Tourism in Northern Ireland would be more vulnerable than other parts of the UK if no Brexit is reached, according to a report.

Speaking to the BBC’s Good Morning Ulster programme, Niall Gibbons – chief executive of Tourism Ireland – said discretionary spending such as tourism was likely to be hit first if Brexit dents consumer confidence.

Figures estimate that more than 2.2 million people will have visited Northern Ireland in 2018, with tourism revenue rising 4% to £589 million.

Gibbons said an EU withdrawal deal is needed to provide certainty for the tourism industry.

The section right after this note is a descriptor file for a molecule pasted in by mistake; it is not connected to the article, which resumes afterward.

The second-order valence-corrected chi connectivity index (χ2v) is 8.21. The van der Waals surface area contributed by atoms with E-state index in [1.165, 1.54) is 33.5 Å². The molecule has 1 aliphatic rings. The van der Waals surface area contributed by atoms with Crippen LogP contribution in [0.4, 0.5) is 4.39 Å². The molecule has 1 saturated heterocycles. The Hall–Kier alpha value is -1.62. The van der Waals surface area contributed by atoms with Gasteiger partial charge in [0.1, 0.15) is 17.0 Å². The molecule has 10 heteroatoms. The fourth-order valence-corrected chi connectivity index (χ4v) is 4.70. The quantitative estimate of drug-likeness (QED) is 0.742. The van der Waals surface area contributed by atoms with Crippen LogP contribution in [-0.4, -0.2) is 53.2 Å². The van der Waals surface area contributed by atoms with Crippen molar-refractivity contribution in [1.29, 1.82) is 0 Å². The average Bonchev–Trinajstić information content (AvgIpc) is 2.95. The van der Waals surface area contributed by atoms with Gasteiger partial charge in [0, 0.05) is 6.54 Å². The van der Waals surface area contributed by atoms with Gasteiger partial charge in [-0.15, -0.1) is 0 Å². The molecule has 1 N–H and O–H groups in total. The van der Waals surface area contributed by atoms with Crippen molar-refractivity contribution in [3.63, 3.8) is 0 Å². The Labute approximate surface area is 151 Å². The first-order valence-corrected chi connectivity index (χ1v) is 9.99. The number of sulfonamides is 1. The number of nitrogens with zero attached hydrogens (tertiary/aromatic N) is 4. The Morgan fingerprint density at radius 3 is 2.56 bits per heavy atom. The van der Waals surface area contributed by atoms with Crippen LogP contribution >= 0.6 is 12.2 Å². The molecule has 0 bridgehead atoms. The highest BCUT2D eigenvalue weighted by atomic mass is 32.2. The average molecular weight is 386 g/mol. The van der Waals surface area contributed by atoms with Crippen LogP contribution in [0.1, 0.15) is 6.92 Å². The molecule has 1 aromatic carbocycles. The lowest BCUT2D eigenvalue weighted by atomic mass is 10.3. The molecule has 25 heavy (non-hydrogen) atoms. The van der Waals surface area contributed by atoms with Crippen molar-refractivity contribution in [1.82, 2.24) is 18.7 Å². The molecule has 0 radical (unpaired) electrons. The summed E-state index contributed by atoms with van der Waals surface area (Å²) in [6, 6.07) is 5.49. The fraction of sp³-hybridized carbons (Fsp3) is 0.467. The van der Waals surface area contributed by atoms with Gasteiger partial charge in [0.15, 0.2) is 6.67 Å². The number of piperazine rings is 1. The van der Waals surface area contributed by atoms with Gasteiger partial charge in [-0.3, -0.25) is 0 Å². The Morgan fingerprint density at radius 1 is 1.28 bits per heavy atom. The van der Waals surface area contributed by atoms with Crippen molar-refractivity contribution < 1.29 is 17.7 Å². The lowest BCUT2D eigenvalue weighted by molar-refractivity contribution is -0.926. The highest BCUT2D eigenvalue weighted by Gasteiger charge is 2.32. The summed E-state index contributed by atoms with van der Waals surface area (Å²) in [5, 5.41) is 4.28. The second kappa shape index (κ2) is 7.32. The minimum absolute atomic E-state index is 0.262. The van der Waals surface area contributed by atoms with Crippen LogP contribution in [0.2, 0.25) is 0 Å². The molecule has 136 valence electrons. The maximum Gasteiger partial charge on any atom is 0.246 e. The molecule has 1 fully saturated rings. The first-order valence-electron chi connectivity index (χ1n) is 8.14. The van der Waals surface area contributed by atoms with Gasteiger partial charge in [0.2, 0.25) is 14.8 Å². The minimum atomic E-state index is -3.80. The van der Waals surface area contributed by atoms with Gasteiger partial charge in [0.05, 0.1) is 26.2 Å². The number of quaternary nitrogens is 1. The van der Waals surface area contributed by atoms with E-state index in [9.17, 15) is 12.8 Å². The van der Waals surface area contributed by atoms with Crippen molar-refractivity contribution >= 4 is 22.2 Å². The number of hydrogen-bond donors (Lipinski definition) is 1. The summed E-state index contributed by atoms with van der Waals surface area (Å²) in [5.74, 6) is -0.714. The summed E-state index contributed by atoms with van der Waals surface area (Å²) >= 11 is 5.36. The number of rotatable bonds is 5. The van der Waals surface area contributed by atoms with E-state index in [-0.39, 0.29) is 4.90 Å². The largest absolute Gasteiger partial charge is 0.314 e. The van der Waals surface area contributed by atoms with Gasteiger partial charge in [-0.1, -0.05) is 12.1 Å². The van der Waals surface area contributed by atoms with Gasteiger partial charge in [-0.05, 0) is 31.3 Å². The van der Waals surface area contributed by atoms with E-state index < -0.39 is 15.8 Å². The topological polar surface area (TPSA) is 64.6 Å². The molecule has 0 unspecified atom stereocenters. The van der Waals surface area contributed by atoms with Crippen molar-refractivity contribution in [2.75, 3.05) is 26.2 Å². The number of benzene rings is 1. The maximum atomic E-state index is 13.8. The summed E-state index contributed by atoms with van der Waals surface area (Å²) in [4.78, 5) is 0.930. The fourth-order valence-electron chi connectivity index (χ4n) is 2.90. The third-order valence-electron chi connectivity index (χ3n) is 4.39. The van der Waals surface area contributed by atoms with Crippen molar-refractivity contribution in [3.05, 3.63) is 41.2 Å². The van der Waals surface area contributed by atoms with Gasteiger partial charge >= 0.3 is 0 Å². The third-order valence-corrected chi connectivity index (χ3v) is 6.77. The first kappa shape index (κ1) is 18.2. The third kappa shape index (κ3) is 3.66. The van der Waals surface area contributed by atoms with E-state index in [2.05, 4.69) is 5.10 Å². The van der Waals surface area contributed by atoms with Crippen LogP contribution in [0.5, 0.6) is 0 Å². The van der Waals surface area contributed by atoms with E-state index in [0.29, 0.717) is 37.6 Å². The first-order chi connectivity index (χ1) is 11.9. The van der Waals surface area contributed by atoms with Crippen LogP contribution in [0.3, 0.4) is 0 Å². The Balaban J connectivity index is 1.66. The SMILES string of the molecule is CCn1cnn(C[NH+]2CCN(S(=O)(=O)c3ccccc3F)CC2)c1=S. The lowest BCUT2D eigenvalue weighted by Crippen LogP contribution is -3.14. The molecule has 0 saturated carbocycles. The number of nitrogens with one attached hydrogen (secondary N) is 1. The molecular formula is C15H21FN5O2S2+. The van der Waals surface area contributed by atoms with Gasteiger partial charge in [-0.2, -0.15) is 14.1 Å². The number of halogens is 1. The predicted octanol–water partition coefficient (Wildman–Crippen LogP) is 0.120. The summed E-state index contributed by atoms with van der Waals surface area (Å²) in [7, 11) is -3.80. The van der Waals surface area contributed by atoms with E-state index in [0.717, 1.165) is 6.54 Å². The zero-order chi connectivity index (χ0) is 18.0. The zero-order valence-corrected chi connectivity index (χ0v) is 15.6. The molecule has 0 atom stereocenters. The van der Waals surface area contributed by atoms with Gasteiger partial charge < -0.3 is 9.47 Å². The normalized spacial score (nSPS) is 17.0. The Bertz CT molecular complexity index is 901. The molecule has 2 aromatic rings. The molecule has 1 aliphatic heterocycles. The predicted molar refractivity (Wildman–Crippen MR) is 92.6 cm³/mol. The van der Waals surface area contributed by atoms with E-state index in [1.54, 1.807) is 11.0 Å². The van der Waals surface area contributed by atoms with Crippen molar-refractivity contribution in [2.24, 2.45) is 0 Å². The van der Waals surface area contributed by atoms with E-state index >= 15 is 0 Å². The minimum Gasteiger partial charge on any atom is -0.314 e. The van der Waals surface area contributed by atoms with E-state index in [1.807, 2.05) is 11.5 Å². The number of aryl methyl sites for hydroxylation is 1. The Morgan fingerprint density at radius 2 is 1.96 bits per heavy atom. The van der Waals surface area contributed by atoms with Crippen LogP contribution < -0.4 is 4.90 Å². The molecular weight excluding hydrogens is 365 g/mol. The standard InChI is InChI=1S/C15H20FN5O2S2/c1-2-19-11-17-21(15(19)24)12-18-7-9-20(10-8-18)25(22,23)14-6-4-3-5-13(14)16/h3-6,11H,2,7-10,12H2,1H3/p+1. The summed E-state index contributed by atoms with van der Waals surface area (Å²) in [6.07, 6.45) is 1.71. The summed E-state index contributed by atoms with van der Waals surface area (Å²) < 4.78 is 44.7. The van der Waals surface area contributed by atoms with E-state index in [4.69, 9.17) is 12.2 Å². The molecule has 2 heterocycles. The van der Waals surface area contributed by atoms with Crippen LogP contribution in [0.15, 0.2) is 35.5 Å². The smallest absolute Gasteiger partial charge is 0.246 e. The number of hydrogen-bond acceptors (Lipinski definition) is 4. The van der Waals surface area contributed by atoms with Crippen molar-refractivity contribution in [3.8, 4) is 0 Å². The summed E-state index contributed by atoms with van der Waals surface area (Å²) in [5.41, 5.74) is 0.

Tourism Ireland is aiming to increase visitor spend by 8% next year and the tourism body has established a taskforce to monitor Brexit developments.

The final season of Game of Thrones – which is filmed in Northern Ireland – and The Open at Royal Portrush (pictured) will form part of its 2019 marketing campaign.

“It is important from our perspective that there’s certainty and some sort of a deal in place, but we just have to adapt our plans as time moves on,” Gibbons told the BBC.

“But certainly, if British people are to stay at home, it’s more likely, according to the research we have done, that Scotland, the Lake District and Cornwall are the places more likely to benefit.

“If people are feeling less certain then discretionary spend like tourism is generally the first part to get hit, so it’ll place Northern Ireland in a more vulnerable situation than other parts of the UK.”

Tourism Ireland plans to use the growth in hotel room numbers in Belfast and Londonderry as an opportunity to promote city breaks.